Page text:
Dealbreakers: How To Choose Some (And Stick to Them)

If sharing a laptop in the park is incredibly important to you, be sure to stick to your guns.

If sharing a laptop in the park is incredibly important to you, be sure to stick to your guns.

When you’re navigating the waters of online dating, you encounter a wide variety of people. Some, of course, are fake people (bots), but you can probably spot those. They’re the ones that keep flirting with you in chat even when you reply with things like, “Seriously, if you’re not a bot, say ‘no bot’ right now, dammit.” But many of the people you meet online are real, genuinely interested, and full of their own quirks, personality traits and habits.

Not all of these quirks and habits will suit you, of course. Some things will just not be compatible with your own life or personality, no matter how cute the other person is or how well they spell. For many people, smoking is a major dealbreaker; for others, things like religion, children or political opinions can ice the interest. So how can you figure out what YOUR dealbreakers are?

Start by looking at your own interests. Are you heavily religious? Do you really, really care about politics? Do you want kids someday? Are you a drinker, a smoker, a recreational drug user, etc, and either way, do you have strong feelings about these things? Think about the many beliefs and interests that are truly important to you, and then think about how you’d feel if you spent time with someone who was diametrically opposite to those things. Does it feel like it would be a punch in the gut to spend time with someone who says they’ll vote for Trump? Does the thought of kissing a smoker turn your stomach? These are visceral reactions that you can’t ignore. Trust your instincts on things like this, BEFORE you have someone standing in front of you to test your resolve. And figure out which are more important than others.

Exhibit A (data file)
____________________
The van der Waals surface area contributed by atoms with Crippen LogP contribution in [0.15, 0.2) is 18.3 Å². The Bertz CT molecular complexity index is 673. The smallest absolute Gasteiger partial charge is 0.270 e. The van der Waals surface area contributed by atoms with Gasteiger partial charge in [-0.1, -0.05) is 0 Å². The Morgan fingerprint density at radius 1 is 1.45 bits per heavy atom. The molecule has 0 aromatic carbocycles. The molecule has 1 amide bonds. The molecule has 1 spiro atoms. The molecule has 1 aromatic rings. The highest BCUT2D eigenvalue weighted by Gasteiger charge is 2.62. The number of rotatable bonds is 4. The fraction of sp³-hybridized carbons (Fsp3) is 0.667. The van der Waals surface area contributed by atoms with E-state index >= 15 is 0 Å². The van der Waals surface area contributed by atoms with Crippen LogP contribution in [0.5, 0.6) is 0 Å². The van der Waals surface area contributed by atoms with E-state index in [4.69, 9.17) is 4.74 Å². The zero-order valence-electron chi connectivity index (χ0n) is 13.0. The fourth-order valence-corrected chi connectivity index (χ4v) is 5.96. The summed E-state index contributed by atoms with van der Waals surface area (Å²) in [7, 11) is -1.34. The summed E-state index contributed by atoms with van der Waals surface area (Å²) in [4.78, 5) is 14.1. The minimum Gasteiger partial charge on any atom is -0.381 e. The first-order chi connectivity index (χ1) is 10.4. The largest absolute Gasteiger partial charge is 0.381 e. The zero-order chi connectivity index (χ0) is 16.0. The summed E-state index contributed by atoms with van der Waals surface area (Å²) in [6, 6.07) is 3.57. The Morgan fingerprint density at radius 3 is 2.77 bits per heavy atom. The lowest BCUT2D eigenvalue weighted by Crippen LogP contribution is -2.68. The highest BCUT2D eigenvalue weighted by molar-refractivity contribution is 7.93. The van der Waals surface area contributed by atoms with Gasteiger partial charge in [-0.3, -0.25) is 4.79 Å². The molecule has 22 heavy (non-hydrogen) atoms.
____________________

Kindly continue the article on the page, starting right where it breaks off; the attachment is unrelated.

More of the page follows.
Second, don’t apologize for your dealbreakers. You are entitled to your own desires in a relationship, and that’s nothing to be sorry about. Some people might get annoyed with you, even hostile, if they find out that something about them just doesn’t jive with you. But that’s nobody’s fault. Different people don’t always mesh, and there is no reason you should have to feel obligated to change yourself, alter your beliefs or suck up an uncomfortable situation just so the other person can feel better. Be true to yourself and honest with others. That doesn’t mean you can’t be flexible on a myriad of other things — after all, compromise is vital in a good relationship — but when it comes to true dealbreakers, compromise is usually not a good idea.